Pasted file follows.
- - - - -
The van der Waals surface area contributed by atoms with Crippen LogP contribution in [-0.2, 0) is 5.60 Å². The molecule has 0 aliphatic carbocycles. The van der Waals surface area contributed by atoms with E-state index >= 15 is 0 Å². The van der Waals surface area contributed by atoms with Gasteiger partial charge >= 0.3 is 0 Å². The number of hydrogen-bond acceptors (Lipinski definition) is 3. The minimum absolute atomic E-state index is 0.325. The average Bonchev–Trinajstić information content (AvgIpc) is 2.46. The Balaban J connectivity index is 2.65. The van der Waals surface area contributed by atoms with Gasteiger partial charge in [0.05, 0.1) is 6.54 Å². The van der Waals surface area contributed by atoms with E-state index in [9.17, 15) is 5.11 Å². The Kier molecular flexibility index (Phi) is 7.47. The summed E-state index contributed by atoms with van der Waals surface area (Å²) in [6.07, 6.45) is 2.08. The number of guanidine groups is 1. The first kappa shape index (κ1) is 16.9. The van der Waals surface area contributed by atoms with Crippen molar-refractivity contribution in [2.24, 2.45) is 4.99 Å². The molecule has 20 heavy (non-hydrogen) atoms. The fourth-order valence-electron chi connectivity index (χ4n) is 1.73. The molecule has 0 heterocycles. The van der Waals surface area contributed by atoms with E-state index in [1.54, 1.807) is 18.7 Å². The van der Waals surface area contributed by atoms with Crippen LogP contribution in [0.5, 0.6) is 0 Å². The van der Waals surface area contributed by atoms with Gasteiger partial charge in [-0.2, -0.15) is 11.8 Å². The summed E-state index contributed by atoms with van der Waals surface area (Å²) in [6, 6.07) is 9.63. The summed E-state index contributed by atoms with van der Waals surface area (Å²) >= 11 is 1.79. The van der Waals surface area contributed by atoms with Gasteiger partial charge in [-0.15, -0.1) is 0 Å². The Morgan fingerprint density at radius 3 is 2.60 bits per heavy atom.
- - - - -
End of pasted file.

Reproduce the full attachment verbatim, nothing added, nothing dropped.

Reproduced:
The van der Waals surface area contributed by atoms with Crippen LogP contribution in [-0.2, 0) is 5.60 Å². The molecule has 0 aliphatic carbocycles. The van der Waals surface area contributed by atoms with E-state index >= 15 is 0 Å². The van der Waals surface area contributed by atoms with Gasteiger partial charge >= 0.3 is 0 Å². The number of hydrogen-bond acceptors (Lipinski definition) is 3. The minimum absolute atomic E-state index is 0.325. The average Bonchev–Trinajstić information content (AvgIpc) is 2.46. The Balaban J connectivity index is 2.65. The van der Waals surface area contributed by atoms with Gasteiger partial charge in [0.05, 0.1) is 6.54 Å². The van der Waals surface area contributed by atoms with E-state index in [9.17, 15) is 5.11 Å². The Kier molecular flexibility index (Phi) is 7.47. The summed E-state index contributed by atoms with van der Waals surface area (Å²) in [6.07, 6.45) is 2.08. The number of guanidine groups is 1. The first kappa shape index (κ1) is 16.9. The van der Waals surface area contributed by atoms with Crippen molar-refractivity contribution in [2.24, 2.45) is 4.99 Å². The molecule has 20 heavy (non-hydrogen) atoms. The fourth-order valence-electron chi connectivity index (χ4n) is 1.73. The molecule has 0 heterocycles. The van der Waals surface area contributed by atoms with E-state index in [1.54, 1.807) is 18.7 Å². The van der Waals surface area contributed by atoms with Crippen LogP contribution in [0.5, 0.6) is 0 Å². The van der Waals surface area contributed by atoms with Gasteiger partial charge in [-0.2, -0.15) is 11.8 Å². The summed E-state index contributed by atoms with van der Waals surface area (Å²) in [6, 6.07) is 9.63. The summed E-state index contributed by atoms with van der Waals surface area (Å²) >= 11 is 1.79. The van der Waals surface area contributed by atoms with Gasteiger partial charge in [-0.15, -0.1) is 0 Å². The Morgan fingerprint density at radius 3 is 2.60 bits per heavy atom.